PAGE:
Conceptualization, K.B.A., J.F.G. and P.E.C.; methodology, K.B.A., J.F.G. and P.E.C.; validation, P.E.C.; formal analysis, K.B.A., J.F.G. and P.E.C.; investigation, K.B.A., J.F.G. and P.E.C.; resources, J.L.V.V. and P.E.C.; data curation, P.E.C. and J.L.V.V.; writing—original draft preparation, K.B.A. and J.F.G.; writing—review and editing, K.B.A., J.F.G., D.Y., M.S., C.O., J.L.V.V. and P.E.C.; supervision, P.E.C.; project administration, P.E.C.; funding acquisition, P.E.C. All authors have read and agreed to the published version of the manuscript.


The study was funded by the Mayo Clinic Foundation, The Brain and Behavior Research Foundation, and the National Institute of Mental Health of the National Institutes of Health (R01MH113700 and R01MH124655). The content of this manuscript is solely the responsibility of the authors and does not necessarily represent the official views of the National Institutes of Health.

Institutional Review Board Statement

The study was conducted in accordance with the Declaration of Helsinki, and approved by the Institutional Review Board (or Ethics Committee) of Mayo Clinic Institutional Review Board (Rochester, Minnesota) and the University of Texas Southwestern Medical Center Institutional Review Board (Dallas, Texas) (protocol 14-004662 approved 6/24/2014).

Informed Consent Statement

Before participating in any research activities, all participants younger than 18 years provided written informed assent, and a parent or guardian provided written informed consent. Participants younger than 18 years were also required to have a parent or guardian who was fluent in English. Participants 18 years or older provided written informed consent.

Data Availability Statement

The data presented in this study are available on request from the corresponding author.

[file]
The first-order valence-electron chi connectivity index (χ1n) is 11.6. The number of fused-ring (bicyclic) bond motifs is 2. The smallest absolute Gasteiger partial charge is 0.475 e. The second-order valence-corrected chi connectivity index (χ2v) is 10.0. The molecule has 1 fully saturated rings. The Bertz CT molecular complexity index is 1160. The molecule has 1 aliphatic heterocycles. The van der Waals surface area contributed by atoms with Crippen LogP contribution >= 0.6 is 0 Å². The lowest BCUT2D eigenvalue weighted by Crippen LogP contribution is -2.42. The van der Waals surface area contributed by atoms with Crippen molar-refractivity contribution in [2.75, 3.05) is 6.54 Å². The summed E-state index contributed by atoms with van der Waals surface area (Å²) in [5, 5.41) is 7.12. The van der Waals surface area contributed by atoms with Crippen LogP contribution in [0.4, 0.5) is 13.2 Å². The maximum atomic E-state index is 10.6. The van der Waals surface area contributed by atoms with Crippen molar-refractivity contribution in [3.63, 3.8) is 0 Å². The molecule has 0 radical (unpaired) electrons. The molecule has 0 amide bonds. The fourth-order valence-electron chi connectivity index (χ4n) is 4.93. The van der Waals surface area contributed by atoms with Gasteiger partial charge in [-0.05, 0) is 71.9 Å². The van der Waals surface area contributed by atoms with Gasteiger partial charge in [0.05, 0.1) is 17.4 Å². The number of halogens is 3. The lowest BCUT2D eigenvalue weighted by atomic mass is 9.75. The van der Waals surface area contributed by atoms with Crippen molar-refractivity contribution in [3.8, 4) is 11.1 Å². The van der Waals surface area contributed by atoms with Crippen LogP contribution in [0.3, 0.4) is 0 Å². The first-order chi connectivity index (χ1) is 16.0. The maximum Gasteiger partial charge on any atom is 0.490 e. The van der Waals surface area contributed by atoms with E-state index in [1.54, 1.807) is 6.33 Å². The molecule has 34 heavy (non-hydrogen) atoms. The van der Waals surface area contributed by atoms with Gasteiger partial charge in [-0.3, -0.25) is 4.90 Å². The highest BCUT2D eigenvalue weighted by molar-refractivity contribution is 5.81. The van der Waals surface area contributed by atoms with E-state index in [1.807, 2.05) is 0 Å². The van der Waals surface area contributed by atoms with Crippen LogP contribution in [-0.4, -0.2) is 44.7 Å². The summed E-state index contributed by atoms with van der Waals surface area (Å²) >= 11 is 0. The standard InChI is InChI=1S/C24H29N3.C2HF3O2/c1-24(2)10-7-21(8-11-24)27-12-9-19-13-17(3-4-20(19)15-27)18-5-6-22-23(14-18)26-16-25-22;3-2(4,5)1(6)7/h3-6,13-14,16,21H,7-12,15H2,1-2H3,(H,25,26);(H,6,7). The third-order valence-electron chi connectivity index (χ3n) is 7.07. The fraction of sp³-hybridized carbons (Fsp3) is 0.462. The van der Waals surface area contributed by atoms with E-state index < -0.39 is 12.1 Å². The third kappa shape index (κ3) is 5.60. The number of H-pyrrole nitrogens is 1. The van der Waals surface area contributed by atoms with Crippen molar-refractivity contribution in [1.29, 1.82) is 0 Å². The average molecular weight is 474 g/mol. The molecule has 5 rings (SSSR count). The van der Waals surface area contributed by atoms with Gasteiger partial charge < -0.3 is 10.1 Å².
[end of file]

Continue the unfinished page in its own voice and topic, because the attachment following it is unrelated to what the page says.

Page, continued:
Conflicts of Interest

J.L.V.V. has received grant-in-kind support (supplies and genotyping) from Assurex Health. P.E.C. has received research grant support from Neuronetics Inc, NeoSync Inc, and Pfizer Inc. He has received grant in-kind (equipment, supply, and genotyping support for research studies) from Assurex Health, Neuronetics, and MagVenture, Inc. He has served as a consultant for Engrail Therapeutics, Myriad Neuroscience, Procter & Gamble, and Sunovion. The funders had no role in the design of the study; in the collection, analyses, or interpretation of data; in the writing of the manuscript; or in the decision to publish the results.


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Figure 1. (a) Long-interval intracortical inhibition (LICI) by group. Mean conditioned/unconditioned MEP amplitude ratio values at interstimulus intervals (ISIs) of 100 ms, 150 ms, and 200 ms. Higher conditioned/unconditioned MEP amplitude ratio values in the LICI paradigm reflect reduced cortical inhibition. (b) Cortical silent period durations in seconds. Longer durations reflect greater inhibition.Error bars represent standard error estimates.